If you are currently thinking about how to plan your estate, you might wonder how you should choose your executor. The executor of your estate will have many different duties and responsibilities such as handling your estate in probate court, managing your assets, paying your debts, and distributing the proceeds of your estate to your heirs. At Elder Care Direction, our caring staff can help you to think through who you should name so that you select the right person or people for the job.
Why you might want to name co-executors
There are several reasons why it might be a good idea for you to name two different people to serve as co-executors of your estate. If you want to name your spouse as your executor but are concerned that the job will be too large for him or her to handle by himself or herself, it may be a good idea to name a lawyer or an adult child as a co-executor.
Another example when it might be a good idea to name co-executors is if you have two children and are worried that one might be angry if the other is chosen to serve alone.
Appointing co-executors may also be a good idea if you have many different types of assets that might require more expertise to manage. For example, one executor might handle your real estate while another might handle your bank accounts.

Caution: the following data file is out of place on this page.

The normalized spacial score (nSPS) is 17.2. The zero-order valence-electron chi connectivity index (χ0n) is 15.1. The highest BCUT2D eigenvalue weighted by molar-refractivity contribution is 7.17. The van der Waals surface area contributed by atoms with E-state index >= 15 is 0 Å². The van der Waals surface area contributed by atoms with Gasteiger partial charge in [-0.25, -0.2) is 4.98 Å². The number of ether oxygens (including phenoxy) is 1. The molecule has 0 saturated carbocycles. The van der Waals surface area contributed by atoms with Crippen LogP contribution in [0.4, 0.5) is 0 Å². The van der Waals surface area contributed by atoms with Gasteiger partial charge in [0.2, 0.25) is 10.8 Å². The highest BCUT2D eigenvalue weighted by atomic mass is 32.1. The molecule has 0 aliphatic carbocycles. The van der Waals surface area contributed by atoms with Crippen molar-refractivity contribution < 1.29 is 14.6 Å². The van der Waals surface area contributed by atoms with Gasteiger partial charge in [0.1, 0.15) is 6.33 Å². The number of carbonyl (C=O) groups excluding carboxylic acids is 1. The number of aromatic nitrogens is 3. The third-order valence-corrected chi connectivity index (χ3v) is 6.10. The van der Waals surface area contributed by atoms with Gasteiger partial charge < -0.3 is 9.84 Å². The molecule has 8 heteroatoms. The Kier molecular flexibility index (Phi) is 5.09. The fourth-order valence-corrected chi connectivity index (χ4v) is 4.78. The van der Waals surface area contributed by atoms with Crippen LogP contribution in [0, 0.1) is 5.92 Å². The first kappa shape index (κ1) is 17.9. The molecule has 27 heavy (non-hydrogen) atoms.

Benefits of naming co-executors
Naming co-executors can give you added protection in the event that one of them predeceases you. It can also make the task of serving as an executor a little easier to handle since the duties can be divided up.
Disadvantages of having co-executors
Naming co-executors can be less efficient in the probate process. Co-executors have equal responsibility for completing each part of the process, which means that they will both have to be given the authority to act by the probate court. Both will need to sign each form, and they will have to make unanimous decisions about everything.
If they have disagreements, the probate process can take a substantially longer amount of time. Disagreements can halt the probate process. In some cases, a disagreement can reach a point at which one co-executor might ask the court to remove the other because of alleged misconduct or incompetence.
How to name co-executors
You can name co-executors to handle your estate by stipulating to them and naming them in your will when you draft it. To make certain that you are following your state’s rules, you might want to consult with an estate planning lawyer.
Get help from Elder Care Direction
At Elder Care Direction, our professionals are focused on helping older adults and their loved ones to plan and prepare for the issues that people face in their old age. We can help you to think about the important questions concerning who to name as your executor. If you need additional legal help, we can refer you to one of our partner estate planning attorneys. Schedule a consultation today by filling out our online contact form.